I recently had the opportunity to talk to champion barrel racer Lindsay Sears. During my conversation with Lindsay, she stressed how important routine is for horses.
Some people don’t realize how important it is to take care of horses’ teeth. If a horse’s teeth start to get sore, it makes it difficult for him to respond to a bit and to turn barrels correctly.
I hoist the hay bale from the field onto the trailer pulled by the white Ford pick-up. It lands with a thud. I am content. Sweaty. Aching. Happy. Smiling. Looking for the next bale.
In barrel racing, just like any sport, injuries happen. Unfortunately, with all of the action and power involved in barrel racing, injuries can be very devastating.
I have a young horse that will be out of training soon. I can’t wait until he’s ready to start hauling to exhibitions. With him, I’ve learned that there are a few things you need to make sure you do before working with a young horse.
My involvement with rodeo began at our local PRCA rodeo. If you are thinking that my first rodeo was in the professional rodeo arena, think again.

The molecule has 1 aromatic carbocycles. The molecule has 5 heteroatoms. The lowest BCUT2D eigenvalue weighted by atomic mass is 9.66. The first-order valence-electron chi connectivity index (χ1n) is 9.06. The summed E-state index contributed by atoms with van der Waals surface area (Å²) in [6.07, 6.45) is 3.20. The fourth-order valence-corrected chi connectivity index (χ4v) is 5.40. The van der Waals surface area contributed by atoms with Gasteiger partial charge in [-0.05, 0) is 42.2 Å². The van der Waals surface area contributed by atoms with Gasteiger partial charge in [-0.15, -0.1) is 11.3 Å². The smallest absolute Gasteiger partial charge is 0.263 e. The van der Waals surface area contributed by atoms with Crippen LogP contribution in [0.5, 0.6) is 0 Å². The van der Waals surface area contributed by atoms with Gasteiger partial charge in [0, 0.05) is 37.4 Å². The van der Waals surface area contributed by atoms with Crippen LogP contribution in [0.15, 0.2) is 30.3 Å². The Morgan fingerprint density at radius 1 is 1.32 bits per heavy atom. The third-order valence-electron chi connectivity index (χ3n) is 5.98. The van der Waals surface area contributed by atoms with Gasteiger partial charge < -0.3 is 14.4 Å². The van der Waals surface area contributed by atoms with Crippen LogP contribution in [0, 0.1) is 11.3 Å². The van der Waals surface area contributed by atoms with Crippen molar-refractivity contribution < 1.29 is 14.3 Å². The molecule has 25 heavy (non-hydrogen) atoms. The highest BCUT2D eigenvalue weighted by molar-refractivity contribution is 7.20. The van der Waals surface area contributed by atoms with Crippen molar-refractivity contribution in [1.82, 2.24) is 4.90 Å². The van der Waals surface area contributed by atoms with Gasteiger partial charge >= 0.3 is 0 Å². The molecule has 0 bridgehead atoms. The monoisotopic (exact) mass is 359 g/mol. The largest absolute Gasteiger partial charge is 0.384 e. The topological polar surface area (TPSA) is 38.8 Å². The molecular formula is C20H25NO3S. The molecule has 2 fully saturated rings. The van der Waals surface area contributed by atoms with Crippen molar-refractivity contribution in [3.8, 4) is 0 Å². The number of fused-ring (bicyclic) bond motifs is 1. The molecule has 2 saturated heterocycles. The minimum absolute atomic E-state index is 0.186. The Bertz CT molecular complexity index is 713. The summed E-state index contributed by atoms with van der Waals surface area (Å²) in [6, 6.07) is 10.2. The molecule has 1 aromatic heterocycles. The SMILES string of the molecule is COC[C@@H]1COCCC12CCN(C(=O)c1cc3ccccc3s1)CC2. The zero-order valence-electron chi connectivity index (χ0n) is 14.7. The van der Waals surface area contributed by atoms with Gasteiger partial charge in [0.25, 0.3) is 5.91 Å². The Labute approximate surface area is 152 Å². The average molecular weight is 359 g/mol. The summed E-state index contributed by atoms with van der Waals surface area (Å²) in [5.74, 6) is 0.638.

Cribbing is a common equine vice that is often considered a nuisance by horse owners, but few realize the medical and practical implications of having a horse that cribs. I asked Dr. Michael Aromando of Town and Country Veterinary Service for his insight on the difficulties of owning a cribbing horse.
Rating is a key component in barrel racing. Your horse’s ability to turn a barrel and perform is directly related to his ability to rate, something that can make or break your winning run. Renowned barrel horse trainer and competitor Dena Kirkpatrick has a few tips for overcoming the everyday problems riders face when correcting the lack of rate in their barrel horse.
I believe you have an advantage if you raise and train your own barrel horse rather than buying a pre-trained one. As you spend the time and money breaking and training a horse, you develop a bond with the animal.